I believe that the reasons for not prosecuting Gregory really reveal a weakness in the law as written. Either use his case as reason to write a more narrow statute, or prosecute an obvious and easily proveable violation to show the public that the law is serious about people who possess high capacity magazines. His intent could be dealt with at sentencing.

While I agree that, given the known facts, filing a case against Gregory would not be a good use of limited prosecutorial resources, I do not entirely agree with BO that justice consideratios are as limited as he suggests.

Here, in crazy California, we have a rule of court (written by judges, not prosecutors and surely not defense attorneys given the language) laying out several objectives in sentencing, one of which is "deterring others from criminal conduct by demonstrating its consequences." CA Rule of Ct. 4.410(a)(4). Prosecuting Gregory would have been high profile and would have made clear to others that the statute prohibits possession of a high capacity magazine regardless of innocent intent. That has value if you want to deter anyone from having such a magazine.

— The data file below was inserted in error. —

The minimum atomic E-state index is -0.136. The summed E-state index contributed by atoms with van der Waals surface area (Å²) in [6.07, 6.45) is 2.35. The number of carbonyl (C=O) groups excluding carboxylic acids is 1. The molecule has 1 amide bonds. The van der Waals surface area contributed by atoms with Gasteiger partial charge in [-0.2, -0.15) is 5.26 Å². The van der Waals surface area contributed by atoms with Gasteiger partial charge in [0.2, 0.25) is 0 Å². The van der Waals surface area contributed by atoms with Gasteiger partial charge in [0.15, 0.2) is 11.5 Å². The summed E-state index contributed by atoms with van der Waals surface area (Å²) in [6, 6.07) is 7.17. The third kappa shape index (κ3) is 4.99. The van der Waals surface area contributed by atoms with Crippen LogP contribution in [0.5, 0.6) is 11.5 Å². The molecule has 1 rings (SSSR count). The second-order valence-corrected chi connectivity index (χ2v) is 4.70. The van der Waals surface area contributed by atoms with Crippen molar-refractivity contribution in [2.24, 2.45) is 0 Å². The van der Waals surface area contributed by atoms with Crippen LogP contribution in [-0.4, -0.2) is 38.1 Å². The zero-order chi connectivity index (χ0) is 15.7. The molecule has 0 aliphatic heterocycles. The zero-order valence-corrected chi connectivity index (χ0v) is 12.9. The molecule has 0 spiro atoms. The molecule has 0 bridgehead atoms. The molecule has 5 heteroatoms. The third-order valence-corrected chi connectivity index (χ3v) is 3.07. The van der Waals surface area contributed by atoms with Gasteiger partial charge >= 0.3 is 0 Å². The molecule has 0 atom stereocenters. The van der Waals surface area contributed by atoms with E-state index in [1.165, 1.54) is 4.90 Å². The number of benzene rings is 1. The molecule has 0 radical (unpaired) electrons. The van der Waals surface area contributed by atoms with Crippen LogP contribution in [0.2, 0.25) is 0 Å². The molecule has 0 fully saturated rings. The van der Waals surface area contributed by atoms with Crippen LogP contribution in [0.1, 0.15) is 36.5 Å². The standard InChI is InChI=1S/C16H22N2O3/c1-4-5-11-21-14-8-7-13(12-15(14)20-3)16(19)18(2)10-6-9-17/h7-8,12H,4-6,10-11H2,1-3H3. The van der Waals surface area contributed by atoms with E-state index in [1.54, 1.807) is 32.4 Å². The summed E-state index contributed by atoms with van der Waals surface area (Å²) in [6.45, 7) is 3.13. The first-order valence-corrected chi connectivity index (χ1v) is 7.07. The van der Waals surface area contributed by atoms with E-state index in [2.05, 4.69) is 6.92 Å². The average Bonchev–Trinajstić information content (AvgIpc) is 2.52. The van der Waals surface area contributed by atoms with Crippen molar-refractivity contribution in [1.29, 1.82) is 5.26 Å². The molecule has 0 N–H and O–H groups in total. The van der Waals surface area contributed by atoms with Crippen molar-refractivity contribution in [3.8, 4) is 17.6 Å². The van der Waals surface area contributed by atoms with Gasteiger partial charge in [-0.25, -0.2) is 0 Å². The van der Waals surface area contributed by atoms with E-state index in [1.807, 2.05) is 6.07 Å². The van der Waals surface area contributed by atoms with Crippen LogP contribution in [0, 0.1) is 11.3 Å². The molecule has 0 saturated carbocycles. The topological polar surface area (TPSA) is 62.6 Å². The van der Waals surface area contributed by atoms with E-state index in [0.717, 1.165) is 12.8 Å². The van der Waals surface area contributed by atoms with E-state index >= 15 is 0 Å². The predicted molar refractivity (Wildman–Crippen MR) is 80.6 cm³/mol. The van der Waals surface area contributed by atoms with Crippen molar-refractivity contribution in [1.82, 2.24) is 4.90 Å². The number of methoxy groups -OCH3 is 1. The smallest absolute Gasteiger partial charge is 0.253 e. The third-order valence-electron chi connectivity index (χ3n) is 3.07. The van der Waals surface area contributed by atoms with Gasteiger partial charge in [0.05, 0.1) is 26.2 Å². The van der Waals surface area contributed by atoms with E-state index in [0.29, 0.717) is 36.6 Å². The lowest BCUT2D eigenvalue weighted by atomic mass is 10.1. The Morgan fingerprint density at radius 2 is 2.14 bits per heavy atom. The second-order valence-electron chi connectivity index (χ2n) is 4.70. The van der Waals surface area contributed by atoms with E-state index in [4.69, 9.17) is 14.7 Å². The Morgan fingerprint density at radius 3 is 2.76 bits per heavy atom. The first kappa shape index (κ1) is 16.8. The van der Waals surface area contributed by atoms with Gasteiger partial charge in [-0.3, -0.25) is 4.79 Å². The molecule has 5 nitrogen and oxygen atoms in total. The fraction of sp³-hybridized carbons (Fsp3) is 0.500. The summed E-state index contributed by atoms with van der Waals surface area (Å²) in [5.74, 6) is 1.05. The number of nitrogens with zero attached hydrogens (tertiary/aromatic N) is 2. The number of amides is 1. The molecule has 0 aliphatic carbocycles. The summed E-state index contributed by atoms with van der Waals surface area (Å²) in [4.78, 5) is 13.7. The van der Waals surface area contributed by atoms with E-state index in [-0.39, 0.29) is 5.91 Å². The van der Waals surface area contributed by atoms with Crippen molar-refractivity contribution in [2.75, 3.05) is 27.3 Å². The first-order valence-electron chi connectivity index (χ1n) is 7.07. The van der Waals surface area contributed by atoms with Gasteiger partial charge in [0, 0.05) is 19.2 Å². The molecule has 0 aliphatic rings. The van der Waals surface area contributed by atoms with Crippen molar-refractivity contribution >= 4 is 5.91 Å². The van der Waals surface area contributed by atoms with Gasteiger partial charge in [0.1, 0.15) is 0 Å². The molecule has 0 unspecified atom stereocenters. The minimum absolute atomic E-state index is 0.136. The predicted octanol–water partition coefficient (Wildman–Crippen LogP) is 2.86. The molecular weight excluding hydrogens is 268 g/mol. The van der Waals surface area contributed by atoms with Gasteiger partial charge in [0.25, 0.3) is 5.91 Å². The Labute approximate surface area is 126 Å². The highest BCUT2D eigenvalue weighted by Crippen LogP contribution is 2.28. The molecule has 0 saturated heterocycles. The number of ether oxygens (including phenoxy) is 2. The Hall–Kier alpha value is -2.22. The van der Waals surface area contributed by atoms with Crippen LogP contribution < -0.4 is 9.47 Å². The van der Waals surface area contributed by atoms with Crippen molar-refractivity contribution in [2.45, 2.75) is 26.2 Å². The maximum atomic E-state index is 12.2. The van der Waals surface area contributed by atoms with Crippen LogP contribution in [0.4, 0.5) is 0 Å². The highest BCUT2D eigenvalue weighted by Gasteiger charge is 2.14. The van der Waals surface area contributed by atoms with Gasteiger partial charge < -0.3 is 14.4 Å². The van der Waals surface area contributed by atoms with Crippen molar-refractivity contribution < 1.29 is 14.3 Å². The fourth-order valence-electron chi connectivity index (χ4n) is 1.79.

Frankly, the choice not to prosecute Gregory demonstrates the danger of discriminatory prosecution. Since the statute is written broadly to include possession, even with innocent intent, it gives prosecutors great power to decide who is, and is not captured by the law. This discretion, while most often handled appropriately, as it was in the Gregroy case in my opinion, allows the executive decide who is a criminal. Political winds blow one way for some, and another way for another. Over time, you will get some people with innocent intent prosecuted, and some (Gregory) not. Of course with good and ethical prosecutors, this is not an issue. However, politics have crept into prosecutorial decisions in the past, and will do so in the future. As a career prosecutor in a large CA county, political winds blow all too frequently, even if compared to overall numbers it is extremely infrequent.